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Military Training: Mental Health Resilience

Volume 606: debated on Tuesday 23 February 2016

I beg to move,

That this House has considered opportunities for mental health resilience in military training.

All of us in this place realise the debt we owe to our armed forces personnel and to their families for the sacrifices they make to keep us safe. It has to be acknowledged that unless we, too, have seen active service, faced danger and death, witnessed carnage and experienced loss we cannot fully appreciate or understand the impact and the price that some pay.

I had second-hand experience of such sacrifice when working in a boarding school. I was in loco parentis to 25 teenage girls whose fathers were serving in Bosnia. I saw something of the impact of protracted periods of lives lived apart and of relationships stretched. I saw something of the fear and anxiety of children for their father, and the loneliness and challenge for the parent left behind. Boarding school often provided the continuity that families need and, for the overwhelming majority, service life is one of purpose, identity and fulfilment, with men and women going on to lead successful lives thereafter. For the estimated one in five who bear the unseen scars, however, every opportunity to build resilience or mental toughness needs to be recognised.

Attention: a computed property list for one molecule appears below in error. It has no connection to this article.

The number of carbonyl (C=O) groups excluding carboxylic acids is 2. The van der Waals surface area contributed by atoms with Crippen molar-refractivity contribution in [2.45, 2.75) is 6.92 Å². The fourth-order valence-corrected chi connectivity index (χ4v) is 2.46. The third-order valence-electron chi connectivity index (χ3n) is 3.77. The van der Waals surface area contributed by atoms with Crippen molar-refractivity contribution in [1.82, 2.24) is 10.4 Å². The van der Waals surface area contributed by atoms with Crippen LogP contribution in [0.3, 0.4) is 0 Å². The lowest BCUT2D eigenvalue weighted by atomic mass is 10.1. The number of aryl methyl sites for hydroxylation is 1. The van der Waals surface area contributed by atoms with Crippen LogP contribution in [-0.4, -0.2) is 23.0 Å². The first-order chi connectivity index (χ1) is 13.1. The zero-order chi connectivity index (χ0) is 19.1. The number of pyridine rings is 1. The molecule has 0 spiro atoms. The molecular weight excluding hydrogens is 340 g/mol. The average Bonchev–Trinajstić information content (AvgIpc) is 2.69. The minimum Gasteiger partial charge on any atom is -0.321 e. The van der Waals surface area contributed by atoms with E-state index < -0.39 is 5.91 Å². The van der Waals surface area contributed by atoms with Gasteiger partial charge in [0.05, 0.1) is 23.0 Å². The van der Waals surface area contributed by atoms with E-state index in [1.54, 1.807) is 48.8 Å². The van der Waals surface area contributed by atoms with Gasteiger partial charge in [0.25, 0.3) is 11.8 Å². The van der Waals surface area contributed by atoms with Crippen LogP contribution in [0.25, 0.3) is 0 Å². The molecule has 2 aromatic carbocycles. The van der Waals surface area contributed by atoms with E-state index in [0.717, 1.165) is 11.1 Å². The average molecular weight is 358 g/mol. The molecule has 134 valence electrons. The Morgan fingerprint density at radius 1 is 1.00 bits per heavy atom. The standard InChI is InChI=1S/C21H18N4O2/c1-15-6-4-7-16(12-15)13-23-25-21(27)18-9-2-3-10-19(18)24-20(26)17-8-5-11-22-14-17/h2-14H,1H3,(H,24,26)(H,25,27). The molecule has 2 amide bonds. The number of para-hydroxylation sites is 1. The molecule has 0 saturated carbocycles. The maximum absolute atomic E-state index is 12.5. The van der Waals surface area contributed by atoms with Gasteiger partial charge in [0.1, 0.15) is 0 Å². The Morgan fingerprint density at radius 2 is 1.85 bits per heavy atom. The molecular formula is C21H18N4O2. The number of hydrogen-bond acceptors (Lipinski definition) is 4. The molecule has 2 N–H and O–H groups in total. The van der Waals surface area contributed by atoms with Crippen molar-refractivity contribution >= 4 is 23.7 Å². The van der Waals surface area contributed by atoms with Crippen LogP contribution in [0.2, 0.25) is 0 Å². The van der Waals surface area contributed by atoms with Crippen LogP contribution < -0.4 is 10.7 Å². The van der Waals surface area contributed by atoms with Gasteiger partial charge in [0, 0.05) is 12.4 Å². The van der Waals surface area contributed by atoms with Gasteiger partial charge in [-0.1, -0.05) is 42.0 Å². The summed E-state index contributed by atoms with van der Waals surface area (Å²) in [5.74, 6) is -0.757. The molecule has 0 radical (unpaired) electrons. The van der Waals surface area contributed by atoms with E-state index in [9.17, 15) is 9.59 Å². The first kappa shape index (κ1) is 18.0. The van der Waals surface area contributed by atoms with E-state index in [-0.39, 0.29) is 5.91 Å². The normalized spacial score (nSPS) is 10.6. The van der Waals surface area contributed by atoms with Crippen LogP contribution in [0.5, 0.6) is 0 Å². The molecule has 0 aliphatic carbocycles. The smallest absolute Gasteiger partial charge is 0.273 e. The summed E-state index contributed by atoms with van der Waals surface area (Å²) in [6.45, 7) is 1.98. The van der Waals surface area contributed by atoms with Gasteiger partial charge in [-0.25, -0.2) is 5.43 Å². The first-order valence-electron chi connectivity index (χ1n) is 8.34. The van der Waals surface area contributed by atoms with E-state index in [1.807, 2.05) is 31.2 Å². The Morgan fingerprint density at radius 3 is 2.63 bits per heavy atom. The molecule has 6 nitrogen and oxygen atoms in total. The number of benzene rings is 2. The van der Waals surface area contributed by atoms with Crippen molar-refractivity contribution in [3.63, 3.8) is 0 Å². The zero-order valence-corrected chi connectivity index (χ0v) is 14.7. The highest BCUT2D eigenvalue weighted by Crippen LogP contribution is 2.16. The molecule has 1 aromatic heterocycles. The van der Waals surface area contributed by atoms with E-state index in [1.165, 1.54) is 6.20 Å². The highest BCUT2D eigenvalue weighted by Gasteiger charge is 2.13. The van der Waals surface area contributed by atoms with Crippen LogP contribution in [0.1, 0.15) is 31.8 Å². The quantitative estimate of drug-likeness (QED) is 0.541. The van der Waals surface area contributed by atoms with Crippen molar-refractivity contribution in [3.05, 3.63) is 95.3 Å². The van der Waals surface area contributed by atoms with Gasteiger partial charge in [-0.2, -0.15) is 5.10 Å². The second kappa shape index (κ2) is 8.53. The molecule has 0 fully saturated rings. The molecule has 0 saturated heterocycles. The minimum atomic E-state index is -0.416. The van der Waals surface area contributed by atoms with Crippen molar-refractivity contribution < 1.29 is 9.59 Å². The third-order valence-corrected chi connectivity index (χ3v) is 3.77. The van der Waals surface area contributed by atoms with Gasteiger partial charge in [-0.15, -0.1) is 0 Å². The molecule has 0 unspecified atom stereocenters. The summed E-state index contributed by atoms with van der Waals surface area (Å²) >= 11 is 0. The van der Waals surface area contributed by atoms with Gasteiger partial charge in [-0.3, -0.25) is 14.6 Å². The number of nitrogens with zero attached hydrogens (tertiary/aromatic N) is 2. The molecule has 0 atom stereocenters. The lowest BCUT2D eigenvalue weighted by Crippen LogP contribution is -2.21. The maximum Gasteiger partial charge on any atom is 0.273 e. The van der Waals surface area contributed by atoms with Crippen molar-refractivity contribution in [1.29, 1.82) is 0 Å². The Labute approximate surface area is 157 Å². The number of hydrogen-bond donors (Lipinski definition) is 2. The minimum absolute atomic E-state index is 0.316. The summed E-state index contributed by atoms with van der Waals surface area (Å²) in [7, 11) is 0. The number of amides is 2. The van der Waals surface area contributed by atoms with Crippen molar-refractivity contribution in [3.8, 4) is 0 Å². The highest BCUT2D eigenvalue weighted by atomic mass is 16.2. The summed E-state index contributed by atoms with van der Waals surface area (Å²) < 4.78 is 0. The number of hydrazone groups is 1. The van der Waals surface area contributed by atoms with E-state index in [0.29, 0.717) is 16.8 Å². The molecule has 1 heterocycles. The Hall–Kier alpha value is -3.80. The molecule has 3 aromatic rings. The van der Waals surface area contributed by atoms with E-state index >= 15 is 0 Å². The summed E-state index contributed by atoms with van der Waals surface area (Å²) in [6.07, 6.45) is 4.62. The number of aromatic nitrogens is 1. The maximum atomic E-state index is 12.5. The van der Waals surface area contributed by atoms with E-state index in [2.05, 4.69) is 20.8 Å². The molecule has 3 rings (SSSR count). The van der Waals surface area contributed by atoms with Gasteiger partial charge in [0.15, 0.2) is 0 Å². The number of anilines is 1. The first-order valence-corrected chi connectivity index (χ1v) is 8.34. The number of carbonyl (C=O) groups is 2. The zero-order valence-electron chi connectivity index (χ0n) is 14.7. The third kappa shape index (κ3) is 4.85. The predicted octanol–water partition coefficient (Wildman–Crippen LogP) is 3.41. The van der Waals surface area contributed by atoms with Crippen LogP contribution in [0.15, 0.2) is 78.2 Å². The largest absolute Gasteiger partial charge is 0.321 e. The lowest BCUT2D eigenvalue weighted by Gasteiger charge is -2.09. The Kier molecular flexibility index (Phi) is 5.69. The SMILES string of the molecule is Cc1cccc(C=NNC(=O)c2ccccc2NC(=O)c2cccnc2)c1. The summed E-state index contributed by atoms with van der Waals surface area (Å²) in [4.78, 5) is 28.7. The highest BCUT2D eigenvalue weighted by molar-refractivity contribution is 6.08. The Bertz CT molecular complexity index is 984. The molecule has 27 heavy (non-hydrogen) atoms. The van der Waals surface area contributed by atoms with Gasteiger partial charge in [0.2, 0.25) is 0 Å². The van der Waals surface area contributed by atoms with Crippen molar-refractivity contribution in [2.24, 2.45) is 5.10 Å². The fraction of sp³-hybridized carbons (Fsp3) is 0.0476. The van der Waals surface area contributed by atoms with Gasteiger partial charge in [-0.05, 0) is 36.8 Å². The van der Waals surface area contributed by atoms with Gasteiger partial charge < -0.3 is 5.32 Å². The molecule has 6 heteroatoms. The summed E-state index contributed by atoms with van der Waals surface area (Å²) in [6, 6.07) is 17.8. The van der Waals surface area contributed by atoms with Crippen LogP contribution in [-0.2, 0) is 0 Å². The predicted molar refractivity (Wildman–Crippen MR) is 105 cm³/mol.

The Ministry of Defence recognises mental illness, including post-traumatic stress disorder, as a serious disabling condition, but—importantly—as one that can be treated. My question today is, can it be prevented? In the US Battlemind programme, mental resilience training has been dubbed “armour for your mind”. Can we put mental health resilience on the same footing as physical fitness or, indeed, physical armour?

This is an important debate and I am sure that the hon. Lady agrees with the importance of having full implementation of the military covenant throughout the whole of the United Kingdom. I am sure she shares my frustration that in Northern Ireland we cannot achieve that. The points she is making are very important.

I absolutely subscribe to the hon. Gentleman’s passionate support for the military covenant. I will say more about that later.